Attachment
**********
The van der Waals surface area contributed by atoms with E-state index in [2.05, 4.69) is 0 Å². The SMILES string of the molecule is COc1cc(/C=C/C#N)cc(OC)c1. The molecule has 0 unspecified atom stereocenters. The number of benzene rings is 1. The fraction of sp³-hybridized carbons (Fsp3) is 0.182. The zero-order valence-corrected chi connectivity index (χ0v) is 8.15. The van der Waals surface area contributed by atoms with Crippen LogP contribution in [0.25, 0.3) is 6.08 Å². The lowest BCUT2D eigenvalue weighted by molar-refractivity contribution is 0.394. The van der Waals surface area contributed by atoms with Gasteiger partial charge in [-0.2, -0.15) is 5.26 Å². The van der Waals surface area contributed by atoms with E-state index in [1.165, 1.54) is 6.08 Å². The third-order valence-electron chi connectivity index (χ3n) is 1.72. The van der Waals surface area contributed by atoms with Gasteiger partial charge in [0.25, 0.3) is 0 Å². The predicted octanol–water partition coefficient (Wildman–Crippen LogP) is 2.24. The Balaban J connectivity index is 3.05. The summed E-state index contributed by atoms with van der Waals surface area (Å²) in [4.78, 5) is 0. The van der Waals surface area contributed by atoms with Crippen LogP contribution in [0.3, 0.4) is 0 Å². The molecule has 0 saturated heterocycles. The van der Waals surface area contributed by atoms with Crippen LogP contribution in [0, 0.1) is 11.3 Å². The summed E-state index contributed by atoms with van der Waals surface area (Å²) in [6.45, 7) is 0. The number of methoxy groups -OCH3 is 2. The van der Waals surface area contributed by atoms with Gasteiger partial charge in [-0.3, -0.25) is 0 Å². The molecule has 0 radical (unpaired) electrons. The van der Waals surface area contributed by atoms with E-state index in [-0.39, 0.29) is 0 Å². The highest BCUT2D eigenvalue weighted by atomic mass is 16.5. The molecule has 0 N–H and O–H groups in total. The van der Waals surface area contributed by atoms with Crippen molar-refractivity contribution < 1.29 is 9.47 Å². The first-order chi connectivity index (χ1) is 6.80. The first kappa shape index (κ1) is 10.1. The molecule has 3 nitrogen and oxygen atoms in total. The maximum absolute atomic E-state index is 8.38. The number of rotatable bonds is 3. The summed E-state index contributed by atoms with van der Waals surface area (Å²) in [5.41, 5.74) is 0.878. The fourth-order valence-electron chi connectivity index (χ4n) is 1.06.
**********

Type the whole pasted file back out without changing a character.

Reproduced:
The van der Waals surface area contributed by atoms with E-state index in [2.05, 4.69) is 0 Å². The SMILES string of the molecule is COc1cc(/C=C/C#N)cc(OC)c1. The molecule has 0 unspecified atom stereocenters. The number of benzene rings is 1. The fraction of sp³-hybridized carbons (Fsp3) is 0.182. The zero-order valence-corrected chi connectivity index (χ0v) is 8.15. The van der Waals surface area contributed by atoms with Crippen LogP contribution in [0.25, 0.3) is 6.08 Å². The lowest BCUT2D eigenvalue weighted by molar-refractivity contribution is 0.394. The van der Waals surface area contributed by atoms with Gasteiger partial charge in [-0.2, -0.15) is 5.26 Å². The van der Waals surface area contributed by atoms with E-state index in [1.165, 1.54) is 6.08 Å². The third-order valence-electron chi connectivity index (χ3n) is 1.72. The van der Waals surface area contributed by atoms with Gasteiger partial charge in [0.25, 0.3) is 0 Å². The predicted octanol–water partition coefficient (Wildman–Crippen LogP) is 2.24. The Balaban J connectivity index is 3.05. The summed E-state index contributed by atoms with van der Waals surface area (Å²) in [4.78, 5) is 0. The van der Waals surface area contributed by atoms with Crippen LogP contribution in [0.3, 0.4) is 0 Å². The molecule has 0 saturated heterocycles. The van der Waals surface area contributed by atoms with Crippen LogP contribution in [0, 0.1) is 11.3 Å². The summed E-state index contributed by atoms with van der Waals surface area (Å²) in [6.45, 7) is 0. The number of methoxy groups -OCH3 is 2. The van der Waals surface area contributed by atoms with Gasteiger partial charge in [-0.3, -0.25) is 0 Å². The molecule has 0 radical (unpaired) electrons. The van der Waals surface area contributed by atoms with E-state index in [-0.39, 0.29) is 0 Å². The highest BCUT2D eigenvalue weighted by atomic mass is 16.5. The molecule has 0 N–H and O–H groups in total. The van der Waals surface area contributed by atoms with Crippen molar-refractivity contribution < 1.29 is 9.47 Å². The first-order chi connectivity index (χ1) is 6.80. The first kappa shape index (κ1) is 10.1. The molecule has 3 nitrogen and oxygen atoms in total. The maximum absolute atomic E-state index is 8.38. The number of rotatable bonds is 3. The summed E-state index contributed by atoms with van der Waals surface area (Å²) in [5.41, 5.74) is 0.878. The fourth-order valence-electron chi connectivity index (χ4n) is 1.06.